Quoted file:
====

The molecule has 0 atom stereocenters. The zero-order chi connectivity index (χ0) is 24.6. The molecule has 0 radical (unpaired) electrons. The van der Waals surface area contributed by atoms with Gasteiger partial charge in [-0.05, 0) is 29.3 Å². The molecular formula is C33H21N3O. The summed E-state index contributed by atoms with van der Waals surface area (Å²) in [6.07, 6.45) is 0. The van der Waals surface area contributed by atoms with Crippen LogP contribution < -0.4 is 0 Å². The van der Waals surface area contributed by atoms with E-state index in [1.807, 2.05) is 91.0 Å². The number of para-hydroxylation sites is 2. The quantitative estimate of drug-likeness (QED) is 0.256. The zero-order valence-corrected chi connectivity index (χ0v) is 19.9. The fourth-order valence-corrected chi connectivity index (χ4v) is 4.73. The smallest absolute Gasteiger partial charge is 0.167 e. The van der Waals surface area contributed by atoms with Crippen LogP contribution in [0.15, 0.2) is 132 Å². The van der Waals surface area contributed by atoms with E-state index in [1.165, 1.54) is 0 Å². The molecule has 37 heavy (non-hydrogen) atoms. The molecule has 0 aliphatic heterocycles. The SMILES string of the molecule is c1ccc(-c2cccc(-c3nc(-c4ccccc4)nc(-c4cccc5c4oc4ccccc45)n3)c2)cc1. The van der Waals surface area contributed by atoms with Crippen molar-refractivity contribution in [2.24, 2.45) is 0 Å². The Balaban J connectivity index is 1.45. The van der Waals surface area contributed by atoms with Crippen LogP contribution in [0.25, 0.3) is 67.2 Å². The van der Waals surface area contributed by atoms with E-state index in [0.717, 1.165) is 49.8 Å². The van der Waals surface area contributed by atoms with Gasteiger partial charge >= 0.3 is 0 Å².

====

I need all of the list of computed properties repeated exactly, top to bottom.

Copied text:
The molecule has 0 atom stereocenters. The zero-order chi connectivity index (χ0) is 24.6. The molecule has 0 radical (unpaired) electrons. The van der Waals surface area contributed by atoms with Gasteiger partial charge in [-0.05, 0) is 29.3 Å². The molecular formula is C33H21N3O. The summed E-state index contributed by atoms with van der Waals surface area (Å²) in [6.07, 6.45) is 0. The van der Waals surface area contributed by atoms with Crippen LogP contribution < -0.4 is 0 Å². The van der Waals surface area contributed by atoms with E-state index in [1.807, 2.05) is 91.0 Å². The number of para-hydroxylation sites is 2. The quantitative estimate of drug-likeness (QED) is 0.256. The zero-order valence-corrected chi connectivity index (χ0v) is 19.9. The fourth-order valence-corrected chi connectivity index (χ4v) is 4.73. The smallest absolute Gasteiger partial charge is 0.167 e. The van der Waals surface area contributed by atoms with Crippen LogP contribution in [0.15, 0.2) is 132 Å². The van der Waals surface area contributed by atoms with E-state index in [1.165, 1.54) is 0 Å². The molecule has 37 heavy (non-hydrogen) atoms. The molecule has 0 aliphatic heterocycles. The SMILES string of the molecule is c1ccc(-c2cccc(-c3nc(-c4ccccc4)nc(-c4cccc5c4oc4ccccc45)n3)c2)cc1. The van der Waals surface area contributed by atoms with Crippen molar-refractivity contribution in [2.24, 2.45) is 0 Å². The Balaban J connectivity index is 1.45. The van der Waals surface area contributed by atoms with Crippen LogP contribution in [0.25, 0.3) is 67.2 Å². The van der Waals surface area contributed by atoms with E-state index in [0.717, 1.165) is 49.8 Å². The van der Waals surface area contributed by atoms with Gasteiger partial charge >= 0.3 is 0 Å².